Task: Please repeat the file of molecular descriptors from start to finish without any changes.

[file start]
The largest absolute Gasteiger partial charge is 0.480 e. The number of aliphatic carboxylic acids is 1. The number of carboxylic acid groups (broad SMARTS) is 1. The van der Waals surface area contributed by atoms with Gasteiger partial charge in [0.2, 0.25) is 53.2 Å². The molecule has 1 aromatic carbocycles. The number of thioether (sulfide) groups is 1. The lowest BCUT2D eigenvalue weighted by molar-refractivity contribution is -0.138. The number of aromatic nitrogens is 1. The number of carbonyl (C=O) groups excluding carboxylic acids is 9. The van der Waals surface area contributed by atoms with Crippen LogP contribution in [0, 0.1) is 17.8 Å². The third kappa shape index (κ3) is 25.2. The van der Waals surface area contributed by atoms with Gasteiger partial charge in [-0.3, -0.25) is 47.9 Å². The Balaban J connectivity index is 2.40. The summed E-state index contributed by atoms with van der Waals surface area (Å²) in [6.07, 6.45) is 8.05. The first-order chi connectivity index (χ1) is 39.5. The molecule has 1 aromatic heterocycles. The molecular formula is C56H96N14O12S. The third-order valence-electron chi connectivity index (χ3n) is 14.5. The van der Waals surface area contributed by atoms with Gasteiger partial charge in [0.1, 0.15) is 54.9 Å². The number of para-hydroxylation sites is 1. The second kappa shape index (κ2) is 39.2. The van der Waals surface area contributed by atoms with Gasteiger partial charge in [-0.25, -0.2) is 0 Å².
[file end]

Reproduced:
The largest absolute Gasteiger partial charge is 0.480 e. The number of aliphatic carboxylic acids is 1. The number of carboxylic acid groups (broad SMARTS) is 1. The van der Waals surface area contributed by atoms with Gasteiger partial charge in [0.2, 0.25) is 53.2 Å². The molecule has 1 aromatic carbocycles. The number of thioether (sulfide) groups is 1. The lowest BCUT2D eigenvalue weighted by molar-refractivity contribution is -0.138. The number of aromatic nitrogens is 1. The number of carbonyl (C=O) groups excluding carboxylic acids is 9. The van der Waals surface area contributed by atoms with Crippen LogP contribution in [0, 0.1) is 17.8 Å². The third kappa shape index (κ3) is 25.2. The van der Waals surface area contributed by atoms with Gasteiger partial charge in [-0.3, -0.25) is 47.9 Å². The Balaban J connectivity index is 2.40. The summed E-state index contributed by atoms with van der Waals surface area (Å²) in [6.07, 6.45) is 8.05. The first-order chi connectivity index (χ1) is 39.5. The molecule has 1 aromatic heterocycles. The molecular formula is C56H96N14O12S. The third-order valence-electron chi connectivity index (χ3n) is 14.5. The van der Waals surface area contributed by atoms with Gasteiger partial charge in [0.1, 0.15) is 54.9 Å². The number of para-hydroxylation sites is 1. The second kappa shape index (κ2) is 39.2. The van der Waals surface area contributed by atoms with Gasteiger partial charge in [-0.25, -0.2) is 0 Å².